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Science Expeditions, Engineering Expo offer virtual events statewide April 9–11

April 1, 2021 By Eric Hamilton
Closeup of a person's hands holding and pointing to a bear skull

A volunteer displays a bear skull during a Science Expeditions activity in 2019. Photo: Jeff Miller

Science Expeditions and Engineering Expo, marquee science-focused open houses that typically take place on the University of Wisconsin–Madison campus, will offer a bevy of largely virtual — but still hands-on — events across the state from April 9 to April 11.

Taking advantage of the proliferation of virtual events, both open houses will offer greater access than ever to research labs, at-home experiments and live science demonstrations. More than a dozen live, virtual events begin April 9, with many more available all weekend and even beyond.

Select in-person activities include outdoor, self-guided explorations of the Lakeshore Nature Preserve, UW–Madison Arboretum, and UW Space Place’s Planet Trek Dane County solar system tour along the Southwest Commuter Pike Path.

All events are free and open to the public. The virtual events will offer access not just to the Madison community, but across the state and around the world.

“As an open house, it’s really great to be able to welcome people from all over Wisconsin,” says Tom Zinnen, an outreach specialist with the UW–Madison Biotechnology Center and a co-organizer of Science Expeditions.

Live virtual events include an exploration of dinosaur backbones with the Geology Museum, lessons in gardening in space from the botany department, and a virtual tour of Great Lakes shipwrecks with the Wisconsin Historical Society.

Scientists will also lead several family-friendly, at-home experiments that use common household items to connect to campus research about chemistry, physics and electricity. Other research-linked, hands-on projects include making your own yogurt, creating a yeast-powered balloon, and extracting DNA from fruit. And the Wisconsin Society of Pharmacy Students will lead a constellation of eight events as part of a focus on the health sciences.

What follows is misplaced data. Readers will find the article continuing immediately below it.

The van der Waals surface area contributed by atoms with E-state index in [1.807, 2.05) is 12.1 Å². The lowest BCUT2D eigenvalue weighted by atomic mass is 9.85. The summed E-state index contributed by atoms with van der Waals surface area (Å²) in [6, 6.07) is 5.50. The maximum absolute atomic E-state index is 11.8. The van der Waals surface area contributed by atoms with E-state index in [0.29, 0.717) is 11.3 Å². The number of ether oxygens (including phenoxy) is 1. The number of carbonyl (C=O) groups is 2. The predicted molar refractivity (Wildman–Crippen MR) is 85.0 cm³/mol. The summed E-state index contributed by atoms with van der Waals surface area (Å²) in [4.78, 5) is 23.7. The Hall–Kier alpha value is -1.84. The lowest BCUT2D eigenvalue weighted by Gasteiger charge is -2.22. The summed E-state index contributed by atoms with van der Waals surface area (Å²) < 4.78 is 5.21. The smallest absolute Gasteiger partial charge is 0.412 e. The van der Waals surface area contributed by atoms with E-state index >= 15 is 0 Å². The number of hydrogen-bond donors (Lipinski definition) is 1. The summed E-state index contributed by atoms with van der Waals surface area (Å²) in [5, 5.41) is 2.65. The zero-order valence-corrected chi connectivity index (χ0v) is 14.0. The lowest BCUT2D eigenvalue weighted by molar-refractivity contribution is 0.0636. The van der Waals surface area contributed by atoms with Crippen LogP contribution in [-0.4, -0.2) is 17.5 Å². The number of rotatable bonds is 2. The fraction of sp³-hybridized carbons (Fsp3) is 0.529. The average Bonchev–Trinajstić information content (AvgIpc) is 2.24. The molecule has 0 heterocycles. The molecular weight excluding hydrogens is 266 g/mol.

Some events will be interactive. For example, in one video, graduate student Benjamin Hall asks viewers where he should collect bacteria. Then, in a live presentation on April 11, he will share what kinds of bacteria grew from each location submitted by participants.

Normally, Science Expeditions offers a trolley to help visitors reach stations spanning campus. But this year, new events will be just a click away.

“One exciting thing about the virtual format is that participants can virtually walk around campus much quicker than past in-person Science Expeditions,” says Liz Jesse, a science outreach specialist on campus and co-organizer of Science Expeditions.

Similarly, Engineering Expo will offer a range of virtual events exploring the engineering campus.

“The Expo is releasing a bunch of videos for at-home activities, lab tours, demonstrations, miniature lectures and research talks,” says Matthew Stilwell, associate director of education and outreach for the Materials Research Science and Engineering Center.

The Expo is organized entirely by engineering students. Their videos will go live on April 9 and will be accessible all weekend.

“Our objective this year with the main focus of our audience being at home, is that students see engineering in a new light,” says Expo publicity chair Erin Konter. “Not everything needs to be done in an extravagant lab, or with expensive tools. Engineering is all around us every day.”

For a full list of events and activities, visit the Science Expeditions and Engineering Expo websites.